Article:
3. Pre-treatment Assessment

The ultrasound therapy can be offered to any patient with symptomatic fibroids with menometrorrhagia or compression syndrome and asymptomatic patients who wish to become pregnant for whom the fibroids may be causing infertility or miscarriage or problems during pregnancy and/or childbirth.

Figura 4. Tratamiento de mioma de 13 cm utilizando 3 meses de análogos de Gn-Rh previos al tratamiento con ultrasonidos de alta intensidad (HIFU). Ablación completa.

Figure 4. Treatment of 13-cm fibroid with 3 months of GnRH analogues prior to the HIFU treatment. Complete ablation



Figure 8. Funaki Classification. Type I: the same intensity as muscle. Type II: intensity slightly higher than muscle. Type III: intensity high compared with muscle.

Figure 8.  Funaky Classification. Type I: the same intensity as muscle. Type II: intensity slightly higher than muscle. Type III:intensity high compared with muscle


Figura 9. Interposición de asas y cicatriz abdominal.

Figure 9. Interposition of intestines and abdominal scar


From a clinical point of view, we try to assess symptoms objectively through a specific questionnaire, The Uterine Fibroid Symptom and Quality of Life (UFS-QOL),26,27 which not only discriminates between normal controls and patients with fibroids, but also rates the severity of the symptoms.

MRI with contrast is essential to provide information on the size, location and number of fibroids, T2 signal type, vascularisation and presence of adenomyosis or abdominal scars. It also allows us to calculate the depth of the lesions to be treated, since this will determine the type of transducer to be used or even, in some cases, that the fibroids are not treatable as they are outside the scope of the ultrasound waves.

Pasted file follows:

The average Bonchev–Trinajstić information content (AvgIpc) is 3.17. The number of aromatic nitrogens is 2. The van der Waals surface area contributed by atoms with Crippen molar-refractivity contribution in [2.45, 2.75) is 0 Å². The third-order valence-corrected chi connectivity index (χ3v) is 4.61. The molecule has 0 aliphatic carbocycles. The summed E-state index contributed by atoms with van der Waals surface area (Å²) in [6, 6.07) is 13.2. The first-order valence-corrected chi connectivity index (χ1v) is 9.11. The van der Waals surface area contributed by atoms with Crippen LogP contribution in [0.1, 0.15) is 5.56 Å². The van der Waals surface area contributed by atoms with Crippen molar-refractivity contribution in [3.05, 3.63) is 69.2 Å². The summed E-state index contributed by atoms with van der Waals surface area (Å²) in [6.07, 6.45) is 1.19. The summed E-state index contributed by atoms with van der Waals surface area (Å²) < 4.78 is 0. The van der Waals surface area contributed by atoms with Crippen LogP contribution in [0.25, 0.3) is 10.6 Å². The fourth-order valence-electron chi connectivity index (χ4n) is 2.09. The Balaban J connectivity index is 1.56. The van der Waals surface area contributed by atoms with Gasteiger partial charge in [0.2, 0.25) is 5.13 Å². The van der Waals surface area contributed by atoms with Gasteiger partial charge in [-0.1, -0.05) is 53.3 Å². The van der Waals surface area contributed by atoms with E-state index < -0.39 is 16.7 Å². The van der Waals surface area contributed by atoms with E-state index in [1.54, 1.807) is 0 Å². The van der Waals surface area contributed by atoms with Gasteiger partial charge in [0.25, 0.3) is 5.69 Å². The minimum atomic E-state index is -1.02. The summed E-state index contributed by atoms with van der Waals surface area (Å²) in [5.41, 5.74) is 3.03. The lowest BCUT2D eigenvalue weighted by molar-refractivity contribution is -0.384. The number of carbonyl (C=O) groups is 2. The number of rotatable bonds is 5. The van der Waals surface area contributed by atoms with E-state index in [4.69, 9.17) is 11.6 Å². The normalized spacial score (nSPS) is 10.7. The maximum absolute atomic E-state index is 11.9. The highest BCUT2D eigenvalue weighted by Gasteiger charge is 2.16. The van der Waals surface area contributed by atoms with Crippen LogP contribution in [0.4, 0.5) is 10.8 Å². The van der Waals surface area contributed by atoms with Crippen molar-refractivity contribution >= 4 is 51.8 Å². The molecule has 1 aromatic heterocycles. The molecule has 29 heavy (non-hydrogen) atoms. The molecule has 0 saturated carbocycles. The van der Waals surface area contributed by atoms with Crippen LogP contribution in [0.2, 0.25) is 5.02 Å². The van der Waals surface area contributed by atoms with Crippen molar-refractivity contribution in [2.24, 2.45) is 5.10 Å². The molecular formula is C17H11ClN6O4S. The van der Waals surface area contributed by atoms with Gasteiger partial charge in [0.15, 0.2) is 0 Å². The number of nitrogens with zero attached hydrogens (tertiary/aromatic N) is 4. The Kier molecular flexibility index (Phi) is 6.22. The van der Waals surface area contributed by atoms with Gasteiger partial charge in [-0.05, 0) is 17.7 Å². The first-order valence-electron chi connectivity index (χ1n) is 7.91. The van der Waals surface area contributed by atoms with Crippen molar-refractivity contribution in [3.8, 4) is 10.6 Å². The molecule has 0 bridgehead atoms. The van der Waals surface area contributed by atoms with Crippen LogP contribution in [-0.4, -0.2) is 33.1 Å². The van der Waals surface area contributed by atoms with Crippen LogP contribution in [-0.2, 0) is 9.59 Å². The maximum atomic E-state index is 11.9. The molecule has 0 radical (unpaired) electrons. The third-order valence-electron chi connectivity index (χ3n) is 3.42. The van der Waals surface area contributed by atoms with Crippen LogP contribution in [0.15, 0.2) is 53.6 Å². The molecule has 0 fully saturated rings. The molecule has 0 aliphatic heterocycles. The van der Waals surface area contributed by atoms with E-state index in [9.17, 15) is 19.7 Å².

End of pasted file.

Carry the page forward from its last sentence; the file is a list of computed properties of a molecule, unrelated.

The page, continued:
Some of these factors can therefore be limitations to the use of HIFU.


Size and location of the fibroids

The majority of the published studies have treated fibroids smaller than 10 cm. Smart demonstrated that prior administration of GnRH analogues allowed for treatment of larger fibroids in addition to increasing the efficacy of ablation, particularly in highly vascularised fibroids (Fig. 4). For treatment to be adequate, part of the fibroid has to be in the wall of the myometrium, and so treatment of pedunculated subserosal fibroids is not recommended. Large, submucosal fibroids can be treated with good results (Figs. 5 and 6).


Number of fibroids The number of fibroids that can be treated is more in relation to their size and the amount of time necessary for treatment. Most studies treated 4 or fewer, although it is possible to treat up to 10 (Fig. 7).

T2-weighted magnetic resonance signal
Funaki demonstrated a linear relationship between the effectiveness of the ablation and the type of T2-weighted magnetic resonance signal. Fibroids with high-intensity signal on T2-weighted images (type III fibroids) would not be suitable for FUS due to their poor response with very low necrosis rates.35 However, more recent studies show that only fibroids which are homogeneous and slightly hyperintense on T2-weighted images respond poorly to therapy with ultrasound (Fig. 8).

Fibroid vascularisation

Highly vascularised fibroids respond poorly to FUS therapy and have a lower non-perfused volume ratio post-ablation. Most Funaki type III fibroids are highly vascularised.Abdomen and pelvis

Abdominal scarring can interfere with and distort the therapeutic ultrasound beam. As this increases the risk of burns to the skin, the scars need to be avoided.

Patients with previous surgery on the uterus, including myomectomy, are more likely to have fixed intestinal adhesions, which would make them susceptible to intestinal damage. Various techniques have been described to prevent these complications: abdominal compression with balloon; hyperdistension of the bladder to keep the intestines away from the therapeutic ultrasound beam (Fig. 9). In any event, there have been no reported cases of intestinal injury in HIFU treatment of fibroids.  

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